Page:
Memorandum by Peter H. Delaney of the Office of South Asian Affairs to the Director of That Office (Kennedy)



  • Relationship of Rubber Agreement with Ceylon to Control of Rubber Shipments by Ceylon

Yesterday I stated that it was my understanding that, while the Department had made it clear to our Embassy in Colombo and to the Ceylonese Embassy here that the conclusion of a rubber contract and any action by Ceylon with respect to the control of rubber shipments were unrelated, in fact the US Government did not plan to conclude a rubber contract without having assurances from Ceylon with respect to the control of rubber shipments. The background of my statement was as follows:

In earlier conversations between Mr. Fluker and Ambassador Corea, it was made clear that, although in no sense would we permit a rubber agreement to be treated as “buying off” Ceylon, at the same time we would expect a friendly and cooperative attitude from Ceylon with respect to rubber movements in general. Mr. Corea is said to have the implications of this approach well in mind.
In the Department’s outgoing cable to Colombo, No. 202 of November 17,1 it was stated that the Department had explained its position on a rubber contract to Ambassador Corea and made clear China shipment could not be linked with a rubber agreement. The Embassy replied in its cable 347 of November 28,2 that it agreed with the Department’s view that a rubber agreement should not be linked with China shipments but that, presumably, the US would not consider a rubber agreement unless assurances had been given that no further shipments to China would be made.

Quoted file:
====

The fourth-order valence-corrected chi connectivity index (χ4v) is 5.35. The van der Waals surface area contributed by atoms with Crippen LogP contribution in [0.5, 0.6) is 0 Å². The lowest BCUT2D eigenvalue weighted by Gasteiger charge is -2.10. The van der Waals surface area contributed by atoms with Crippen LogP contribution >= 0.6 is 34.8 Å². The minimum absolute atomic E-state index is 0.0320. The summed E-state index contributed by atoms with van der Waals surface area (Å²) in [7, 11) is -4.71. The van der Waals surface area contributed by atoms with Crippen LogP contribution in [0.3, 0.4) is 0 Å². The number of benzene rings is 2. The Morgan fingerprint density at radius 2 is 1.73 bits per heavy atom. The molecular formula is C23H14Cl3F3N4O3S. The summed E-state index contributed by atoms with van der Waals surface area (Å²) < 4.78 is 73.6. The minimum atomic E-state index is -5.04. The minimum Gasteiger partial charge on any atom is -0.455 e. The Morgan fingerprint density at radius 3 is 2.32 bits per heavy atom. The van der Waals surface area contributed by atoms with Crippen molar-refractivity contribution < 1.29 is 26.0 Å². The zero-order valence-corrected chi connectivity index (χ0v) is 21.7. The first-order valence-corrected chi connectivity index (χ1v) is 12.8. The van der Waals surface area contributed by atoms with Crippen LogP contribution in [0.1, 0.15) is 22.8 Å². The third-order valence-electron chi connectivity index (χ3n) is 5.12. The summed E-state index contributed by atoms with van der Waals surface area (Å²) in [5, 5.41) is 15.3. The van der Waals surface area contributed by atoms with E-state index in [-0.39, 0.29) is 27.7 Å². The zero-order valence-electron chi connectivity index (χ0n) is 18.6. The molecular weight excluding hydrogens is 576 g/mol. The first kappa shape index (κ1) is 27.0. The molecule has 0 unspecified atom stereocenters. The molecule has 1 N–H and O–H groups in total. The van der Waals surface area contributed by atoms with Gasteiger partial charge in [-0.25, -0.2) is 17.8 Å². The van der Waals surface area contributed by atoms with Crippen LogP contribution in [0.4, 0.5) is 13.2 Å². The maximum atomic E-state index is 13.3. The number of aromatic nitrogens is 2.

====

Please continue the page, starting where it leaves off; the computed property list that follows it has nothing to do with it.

We are, of course, perfectly free to modify what Corea and the Embassy understand to be our position—a position which may have been based on a misunderstanding of your desires on this matter. I merely want to apprise you of the background of this matter as I understood it.
You will undoubtedly have received from Mr. Moline the latest information on Mr. Harriman’s thinking on this problem. It occurs to me, however, that the probable publicity which the conclusion of a rubber contract would entail, in Ceylon, in this country and in [Page 1503] other countries affected by the Battle Act,3 might place the Department in an embarrassing position unless we were able to follow such publicity with a rather firm statement that Ceylon is willing to assume the obligation of controlling exports of rubber to China.

  1. See footnote 2, Foreign Relations, 1951, vol. vi, Part 2, p. 2078. With reference to the Department’s position on linking a rubber contract to Ceylonese shipments to China, telegram 202 stated: “Govt has no pre-emptive purchasing policy, no long term protection producers any raw material.”
  2. See footnote 8, p. 1500.
  3. The Mutual Defense Assistance Control Act (H.R. 4550), sponsored by Laurie C. Battle of Alabama, provided for the suspension of economic aid to nations supplying strategic materials to Soviet bloc nations. Superseding the Kem Amendment, which had a similar provision, the Battle Act was passed by the House and Senate in August and approved by the President on Oct. 26. (P.L. 213, 65 Stat. 644). Title II of the act specifically enumerated the strategic commodities which were to be denied to Communist countries.